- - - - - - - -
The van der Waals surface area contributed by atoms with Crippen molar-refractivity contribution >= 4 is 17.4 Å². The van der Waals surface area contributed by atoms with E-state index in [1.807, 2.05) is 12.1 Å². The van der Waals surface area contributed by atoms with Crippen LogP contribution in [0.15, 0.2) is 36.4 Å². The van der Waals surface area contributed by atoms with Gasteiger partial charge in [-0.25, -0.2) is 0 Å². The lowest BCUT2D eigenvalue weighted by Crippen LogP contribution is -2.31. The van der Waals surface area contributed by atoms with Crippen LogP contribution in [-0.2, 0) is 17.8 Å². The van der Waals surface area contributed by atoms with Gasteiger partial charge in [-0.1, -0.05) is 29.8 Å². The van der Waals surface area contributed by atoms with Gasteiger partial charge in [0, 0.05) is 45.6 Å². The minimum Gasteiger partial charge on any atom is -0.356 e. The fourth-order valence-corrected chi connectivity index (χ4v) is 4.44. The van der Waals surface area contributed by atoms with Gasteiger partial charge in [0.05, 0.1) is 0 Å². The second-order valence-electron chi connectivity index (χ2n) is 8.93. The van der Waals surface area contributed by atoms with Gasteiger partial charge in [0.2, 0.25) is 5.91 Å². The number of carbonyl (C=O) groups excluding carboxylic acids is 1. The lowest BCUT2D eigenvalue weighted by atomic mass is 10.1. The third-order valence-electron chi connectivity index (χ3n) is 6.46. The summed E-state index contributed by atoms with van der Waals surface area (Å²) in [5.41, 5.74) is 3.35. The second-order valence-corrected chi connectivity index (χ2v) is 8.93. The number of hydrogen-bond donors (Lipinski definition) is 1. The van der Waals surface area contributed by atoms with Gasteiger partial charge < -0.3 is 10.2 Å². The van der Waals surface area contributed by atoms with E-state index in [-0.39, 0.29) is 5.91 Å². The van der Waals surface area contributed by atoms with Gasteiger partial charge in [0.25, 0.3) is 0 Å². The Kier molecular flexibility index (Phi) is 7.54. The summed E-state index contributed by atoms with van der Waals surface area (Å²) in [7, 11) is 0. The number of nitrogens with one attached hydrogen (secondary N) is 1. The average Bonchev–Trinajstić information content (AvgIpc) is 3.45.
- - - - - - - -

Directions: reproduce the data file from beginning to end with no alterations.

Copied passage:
The van der Waals surface area contributed by atoms with Crippen molar-refractivity contribution >= 4 is 17.4 Å². The van der Waals surface area contributed by atoms with E-state index in [1.807, 2.05) is 12.1 Å². The van der Waals surface area contributed by atoms with Crippen LogP contribution in [0.15, 0.2) is 36.4 Å². The van der Waals surface area contributed by atoms with Gasteiger partial charge in [-0.25, -0.2) is 0 Å². The lowest BCUT2D eigenvalue weighted by Crippen LogP contribution is -2.31. The van der Waals surface area contributed by atoms with Crippen LogP contribution in [-0.2, 0) is 17.8 Å². The van der Waals surface area contributed by atoms with Gasteiger partial charge in [-0.1, -0.05) is 29.8 Å². The van der Waals surface area contributed by atoms with Gasteiger partial charge in [0, 0.05) is 45.6 Å². The minimum Gasteiger partial charge on any atom is -0.356 e. The fourth-order valence-corrected chi connectivity index (χ4v) is 4.44. The van der Waals surface area contributed by atoms with Gasteiger partial charge in [0.05, 0.1) is 0 Å². The second-order valence-electron chi connectivity index (χ2n) is 8.93. The van der Waals surface area contributed by atoms with Gasteiger partial charge in [0.2, 0.25) is 5.91 Å². The number of carbonyl (C=O) groups excluding carboxylic acids is 1. The lowest BCUT2D eigenvalue weighted by atomic mass is 10.1. The third-order valence-electron chi connectivity index (χ3n) is 6.46. The summed E-state index contributed by atoms with van der Waals surface area (Å²) in [5.41, 5.74) is 3.35. The second-order valence-corrected chi connectivity index (χ2v) is 8.93. The number of hydrogen-bond donors (Lipinski definition) is 1. The van der Waals surface area contributed by atoms with Gasteiger partial charge < -0.3 is 10.2 Å². The van der Waals surface area contributed by atoms with E-state index in [-0.39, 0.29) is 5.91 Å². The van der Waals surface area contributed by atoms with Gasteiger partial charge in [0.25, 0.3) is 0 Å². The Kier molecular flexibility index (Phi) is 7.54. The summed E-state index contributed by atoms with van der Waals surface area (Å²) in [7, 11) is 0. The number of nitrogens with one attached hydrogen (secondary N) is 1. The average Bonchev–Trinajstić information content (AvgIpc) is 3.45.